The figurative boundary in the batting averages between those batters hitting above and below .215. It is named for shortstop Mario Mendoza whose career (1974-1982) batting average for the Pirates, Mariners and Rangers was .215.
The figurative boundary in the batting averages between those batters hitting above and below .200. “When a struggling hitter pulls his average above .200, he has crossed the Mendoza Line.” (Sports Illustrated, Sept. 13, 1982.) Jim Henneman (Baltimore Sun, June 7, 1994) wrote of Brady Anderson: “A few years ago, when he was struggling to stay above the Mendoza (.200) line, Anderson commanded the same strategy.”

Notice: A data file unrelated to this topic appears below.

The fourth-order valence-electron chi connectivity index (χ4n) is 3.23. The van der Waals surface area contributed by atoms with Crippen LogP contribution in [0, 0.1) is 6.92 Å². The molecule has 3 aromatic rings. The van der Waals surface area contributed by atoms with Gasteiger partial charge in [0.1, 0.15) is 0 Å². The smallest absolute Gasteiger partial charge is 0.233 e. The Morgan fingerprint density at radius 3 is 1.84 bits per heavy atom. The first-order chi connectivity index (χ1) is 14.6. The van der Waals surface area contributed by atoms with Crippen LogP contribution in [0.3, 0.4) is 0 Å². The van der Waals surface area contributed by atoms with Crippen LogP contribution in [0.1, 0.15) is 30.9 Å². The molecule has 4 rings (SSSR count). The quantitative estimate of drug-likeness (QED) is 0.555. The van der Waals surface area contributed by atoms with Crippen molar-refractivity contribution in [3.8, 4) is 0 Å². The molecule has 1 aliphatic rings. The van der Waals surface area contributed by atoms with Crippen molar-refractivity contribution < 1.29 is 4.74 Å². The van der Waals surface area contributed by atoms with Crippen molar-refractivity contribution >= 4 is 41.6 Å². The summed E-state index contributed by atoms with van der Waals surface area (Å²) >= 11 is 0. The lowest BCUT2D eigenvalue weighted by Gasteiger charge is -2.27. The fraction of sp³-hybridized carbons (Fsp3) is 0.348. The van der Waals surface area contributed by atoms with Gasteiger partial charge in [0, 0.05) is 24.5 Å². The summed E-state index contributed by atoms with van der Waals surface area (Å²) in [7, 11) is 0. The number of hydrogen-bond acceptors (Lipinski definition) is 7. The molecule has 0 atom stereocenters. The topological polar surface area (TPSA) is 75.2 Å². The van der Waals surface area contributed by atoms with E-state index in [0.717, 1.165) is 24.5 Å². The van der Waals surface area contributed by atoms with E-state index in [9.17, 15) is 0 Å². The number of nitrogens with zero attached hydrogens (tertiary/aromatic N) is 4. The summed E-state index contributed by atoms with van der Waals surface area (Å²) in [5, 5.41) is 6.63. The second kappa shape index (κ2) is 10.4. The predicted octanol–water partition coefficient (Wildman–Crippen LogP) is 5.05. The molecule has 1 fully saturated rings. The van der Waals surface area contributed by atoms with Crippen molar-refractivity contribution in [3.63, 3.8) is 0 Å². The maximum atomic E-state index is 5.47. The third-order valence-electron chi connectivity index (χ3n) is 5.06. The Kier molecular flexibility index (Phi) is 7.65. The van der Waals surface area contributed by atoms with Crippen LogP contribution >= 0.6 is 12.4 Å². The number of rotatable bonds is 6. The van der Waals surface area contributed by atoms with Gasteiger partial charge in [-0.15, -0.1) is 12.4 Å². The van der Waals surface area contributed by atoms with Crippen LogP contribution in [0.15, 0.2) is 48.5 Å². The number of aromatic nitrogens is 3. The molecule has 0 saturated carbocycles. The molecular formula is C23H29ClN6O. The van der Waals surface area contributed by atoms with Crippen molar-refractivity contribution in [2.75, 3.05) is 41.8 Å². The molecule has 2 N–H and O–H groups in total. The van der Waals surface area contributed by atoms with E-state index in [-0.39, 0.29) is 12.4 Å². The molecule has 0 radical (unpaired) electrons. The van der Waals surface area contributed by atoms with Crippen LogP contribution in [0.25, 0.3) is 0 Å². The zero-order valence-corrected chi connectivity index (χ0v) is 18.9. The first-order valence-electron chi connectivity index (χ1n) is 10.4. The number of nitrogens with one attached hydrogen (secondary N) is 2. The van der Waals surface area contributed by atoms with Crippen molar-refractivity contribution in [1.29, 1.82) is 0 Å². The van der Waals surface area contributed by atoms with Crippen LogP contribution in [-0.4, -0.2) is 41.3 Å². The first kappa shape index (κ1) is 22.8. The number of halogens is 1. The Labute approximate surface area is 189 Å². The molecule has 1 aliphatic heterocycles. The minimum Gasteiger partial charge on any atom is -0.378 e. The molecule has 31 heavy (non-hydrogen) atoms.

– The New Dickson Baseball Dictionary (via Al Pepper)
2 thoughts on “Mendoza Line”
can you do a follow-up post on your use of this expression in the workplace??
I don't know what you're talking about.